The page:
To Kill a Mockingbird is a novel about Atticus, a lawyer, and his children, Jem and Scout, living in Alabama. Jem and Scout are infatuated with a spooky neighbor, "Boo" Radley, Atticus is defending Tom Robinson, a black man falsely accused of raping a white woman. Tom is found guilty by a racist jury and is killed while trying to escape from prison. Bob Ewell, the winner of the case, attacks Jem and Scout to exact revenge but Boo saves them and kills Bob.
Atticus is not nearly as concerned about Bob Ewell as his family is. He believes that Bob simply needed to get his revenge for being publicly humiliated in court. Jem and Atticus have a serious discussion about the case, law, juries, and the verdict. Jem must be reminded that Tom never had access to a fair and just trial. The odds of such were stacked against him as soon as he was born. Although Atticus realizes that racism is the result of an interference with reason and compassion, he does know that is has lasting effects and he is afraid his children will pay for those consequences.
Atticus is not worried about Bob Ewell's threats. He tells Jem and Scout that Ewell simply wanted revenge on Atticus for publicly being made a fool; now that has expelled his anger by spitting on his nemesis in public, Atticus does not expect any more trouble from him. However, the children are so concerned about the tension between Bob Ewell and Atticus escalating that they lose their appetites and begin sulking around town. As Tom Robinson awaits the news on his appeal for a new trial, he is transferred to another prison seventy miles away from his family. Atticus is confident that Tom will receive a pardon on his appeal. Scout inquires into Tom's fate should he lose his appeal and learns that he will be electrocuted because rape is a capital offense in Alabama.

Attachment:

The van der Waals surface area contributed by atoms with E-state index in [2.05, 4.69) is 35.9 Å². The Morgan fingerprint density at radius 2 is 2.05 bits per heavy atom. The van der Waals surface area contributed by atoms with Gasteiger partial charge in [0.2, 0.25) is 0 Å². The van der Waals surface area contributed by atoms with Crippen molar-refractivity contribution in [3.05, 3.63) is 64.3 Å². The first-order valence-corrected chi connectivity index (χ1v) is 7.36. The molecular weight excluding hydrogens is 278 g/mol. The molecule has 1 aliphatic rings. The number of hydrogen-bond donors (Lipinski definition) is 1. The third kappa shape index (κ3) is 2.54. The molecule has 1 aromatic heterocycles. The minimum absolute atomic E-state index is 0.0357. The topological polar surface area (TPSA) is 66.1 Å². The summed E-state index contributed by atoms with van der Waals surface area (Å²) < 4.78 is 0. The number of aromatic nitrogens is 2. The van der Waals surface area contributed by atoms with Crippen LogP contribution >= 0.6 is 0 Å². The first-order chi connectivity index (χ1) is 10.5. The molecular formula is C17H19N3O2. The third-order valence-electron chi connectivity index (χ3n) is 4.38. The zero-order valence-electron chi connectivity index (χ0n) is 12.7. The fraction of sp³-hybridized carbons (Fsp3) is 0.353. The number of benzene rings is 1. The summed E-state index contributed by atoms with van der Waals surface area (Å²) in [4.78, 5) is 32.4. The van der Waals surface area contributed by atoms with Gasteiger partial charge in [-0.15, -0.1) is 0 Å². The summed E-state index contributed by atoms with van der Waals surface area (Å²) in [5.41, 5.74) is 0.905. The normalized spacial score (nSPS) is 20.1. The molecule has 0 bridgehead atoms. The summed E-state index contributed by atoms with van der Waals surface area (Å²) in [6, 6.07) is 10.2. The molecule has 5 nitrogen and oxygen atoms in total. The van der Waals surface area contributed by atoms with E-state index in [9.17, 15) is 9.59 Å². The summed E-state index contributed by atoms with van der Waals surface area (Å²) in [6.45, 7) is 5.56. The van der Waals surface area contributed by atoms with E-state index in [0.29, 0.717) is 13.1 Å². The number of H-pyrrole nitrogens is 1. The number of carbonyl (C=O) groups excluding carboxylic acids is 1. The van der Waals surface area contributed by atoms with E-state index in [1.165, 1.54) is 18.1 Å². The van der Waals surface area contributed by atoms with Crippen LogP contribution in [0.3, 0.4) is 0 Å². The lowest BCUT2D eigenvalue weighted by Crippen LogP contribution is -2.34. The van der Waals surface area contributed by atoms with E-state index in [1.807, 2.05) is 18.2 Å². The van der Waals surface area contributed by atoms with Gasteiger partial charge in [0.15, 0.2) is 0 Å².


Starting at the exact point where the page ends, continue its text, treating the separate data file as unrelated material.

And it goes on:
Jem and Atticus discuss the fairness of Tom's punishment as well as the role of the jury in legal matters. Jem believes that jury could have been more lenient with Tom. Atticus reminds him that leniency does not exist for a black man in America. Atticus also reminds him about the difficulty of changing the laws so that only judges have the power to deciding penalties for convicted criminals. Jem reiterates his belief that the jury was wrong to convict Tom on the evidence presented to them; however, he doesn't realize that race was and is always the deciding factor in matters between black and white men: So far nothing has interfered with your reasoning process. Those are twelve reasonable men in everyday life but you saw something come between them and reason. You saw the same thing that night in front of the jail. When that crew went away, they didn't go as reasonable men, they went because we were there. There's something in our world that makes men lose their heads they couldn't be fair of they tried. In our courts, when it's a white man's word against a black man's, the white man always wins. They're ugly, but those are the facts of life (252). Atticus fears the children may possibly be forced to face the consequences of the white man's unjust treatment of black men.